Shortly after killing Grelod, Katnys received a note from a courier which, if she hadn't been so caught up in both the Civil War and her own orphanage memories, she should have expected.  In fact, the Dark Brotherhood had been in the back of her mind since Riverwood.  From her parents' stories, she knew the Dark Brotherhood, like the Morag Tong, took their kills very seriously, and didn't look kindly on "poachers." 

The next morning, after she and Jenassa spent another night in Candlehearth Hall, Katnys woke up alone and groggy on the floor of an abandoned shack.  The mysterious figure questioning her -- her "host," apparently -- reminded her a bit of Jenassa in the way she spoke so matter-of-factly about killing.  Finally faced with a genuine member of the Dark Brotherhood, Katnys knew she was at a disadvantage, so she listened to Astrid's offer: kill one of the anonymous captives or else...but which one?

Katnys interview Fultheim first.  He reminded her of the kind of mercenary she sometimes encountered with the Alik'r: fighting other men's battles in order to keep food on the table.  By his own admission, he had done some underhanded and cowardly deeds, but was that worth killing?  Next came Alea, the shrew whom Katnys eventually wanted to put out of earshot, but not to death.  Vasha the Khajiit, however, was a different story.  While she could care less about his criminal activities, one phrase he uttered stopped her cold:

Guess which phrase.
After their parents' death, Katnys and Prym encountered more than their share of "defilers of daughters," both in and out of the orphanage.  Normally, she would have shot him right then and there, but having him tied up and helpless like that, she decided to get up close and personal with her dagger.  She wanted him to feel it.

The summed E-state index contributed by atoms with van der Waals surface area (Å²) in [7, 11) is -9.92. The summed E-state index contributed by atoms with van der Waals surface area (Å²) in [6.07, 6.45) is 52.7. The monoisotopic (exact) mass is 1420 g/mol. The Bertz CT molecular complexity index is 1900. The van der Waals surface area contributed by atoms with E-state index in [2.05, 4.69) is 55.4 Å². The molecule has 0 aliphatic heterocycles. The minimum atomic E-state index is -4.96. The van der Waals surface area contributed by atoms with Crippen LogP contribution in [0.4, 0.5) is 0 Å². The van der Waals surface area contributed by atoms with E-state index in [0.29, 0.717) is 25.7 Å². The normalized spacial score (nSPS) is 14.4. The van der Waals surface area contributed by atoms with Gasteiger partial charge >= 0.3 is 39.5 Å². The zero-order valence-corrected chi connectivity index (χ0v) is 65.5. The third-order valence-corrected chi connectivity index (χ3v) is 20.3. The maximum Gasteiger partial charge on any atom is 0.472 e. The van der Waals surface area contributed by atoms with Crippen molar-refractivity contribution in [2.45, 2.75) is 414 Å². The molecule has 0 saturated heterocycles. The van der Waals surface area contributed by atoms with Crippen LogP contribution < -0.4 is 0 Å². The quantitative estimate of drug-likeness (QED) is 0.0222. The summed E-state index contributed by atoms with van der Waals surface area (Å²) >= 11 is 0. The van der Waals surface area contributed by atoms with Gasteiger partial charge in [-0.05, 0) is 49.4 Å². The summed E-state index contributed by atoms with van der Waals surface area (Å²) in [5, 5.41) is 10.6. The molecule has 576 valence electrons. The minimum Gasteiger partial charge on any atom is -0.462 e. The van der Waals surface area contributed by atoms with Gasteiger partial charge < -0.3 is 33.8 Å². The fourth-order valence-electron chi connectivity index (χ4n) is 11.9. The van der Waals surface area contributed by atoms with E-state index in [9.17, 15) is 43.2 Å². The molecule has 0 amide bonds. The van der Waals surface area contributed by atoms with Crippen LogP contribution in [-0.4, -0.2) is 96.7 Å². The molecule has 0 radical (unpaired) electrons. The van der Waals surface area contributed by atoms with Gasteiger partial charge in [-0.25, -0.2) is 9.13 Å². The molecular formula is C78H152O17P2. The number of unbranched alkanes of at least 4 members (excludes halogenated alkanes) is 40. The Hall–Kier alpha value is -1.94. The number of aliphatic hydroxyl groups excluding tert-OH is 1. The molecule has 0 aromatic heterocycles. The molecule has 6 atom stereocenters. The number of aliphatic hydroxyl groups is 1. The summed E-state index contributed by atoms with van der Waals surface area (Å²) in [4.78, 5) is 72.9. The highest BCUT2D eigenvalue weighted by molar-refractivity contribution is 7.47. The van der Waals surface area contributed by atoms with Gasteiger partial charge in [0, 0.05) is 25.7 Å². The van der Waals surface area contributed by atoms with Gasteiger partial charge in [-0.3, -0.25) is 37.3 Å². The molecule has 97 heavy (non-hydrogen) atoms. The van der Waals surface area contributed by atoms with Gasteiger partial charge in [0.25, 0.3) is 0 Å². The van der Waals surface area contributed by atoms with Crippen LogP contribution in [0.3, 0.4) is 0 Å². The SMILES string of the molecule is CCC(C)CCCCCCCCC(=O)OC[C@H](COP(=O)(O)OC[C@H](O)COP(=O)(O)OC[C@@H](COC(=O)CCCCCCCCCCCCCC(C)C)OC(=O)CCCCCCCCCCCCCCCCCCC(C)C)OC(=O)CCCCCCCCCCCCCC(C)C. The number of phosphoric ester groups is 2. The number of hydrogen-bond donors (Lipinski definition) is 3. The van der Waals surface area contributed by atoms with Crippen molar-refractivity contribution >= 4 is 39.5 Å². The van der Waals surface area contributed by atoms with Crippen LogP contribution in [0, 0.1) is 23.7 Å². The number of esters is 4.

As good as Katnys felt about executing the Khajiit sexual predator, she felt even better when Astrid invited her to join the Brotherhood.  While she had certainly fantasized about assassinating her way through the Imperial Legion, she had not really expected to join the ancient band of killers, nor had she anticipated the stirrings aroused by Astrid's talk of family.  As soon as she left the shack, she rejoined Jenassa, explained where she had been (though Jenassa seemed relatively unfazed by Katnys's disappearance -- her trust in Katnys was sometimes unsettling), and together they traveled to Falkreath.

When they reached the Sanctuary, Katnys was a little put off by the fact that Jenassa was not permitted to enter.  While she understood that she, not Jenassa, had been invited, she had begun to think of Jenassa more and more as her own family.  Still, Jenassa was willing to wait outside while Katnys got to know the Brotherhood.

The first thing she learned was that the Brotherhood clearly lived up to its name.  The Stormcloaks were men and women bound tight by shared beliefs and a common goal, but the Brotherhood acted like a real family -- laughing, teasing, sharing as her own family had done while they lived among the Redguards.  Even Nazir's initial surliness felt familar and avuncular.  She loved this band of misfits and freaks almost immediately and wanted to please them -- anything to stay within the warm embrace of this Brotherhood. 

So, without hesitation, she accepted her first contract.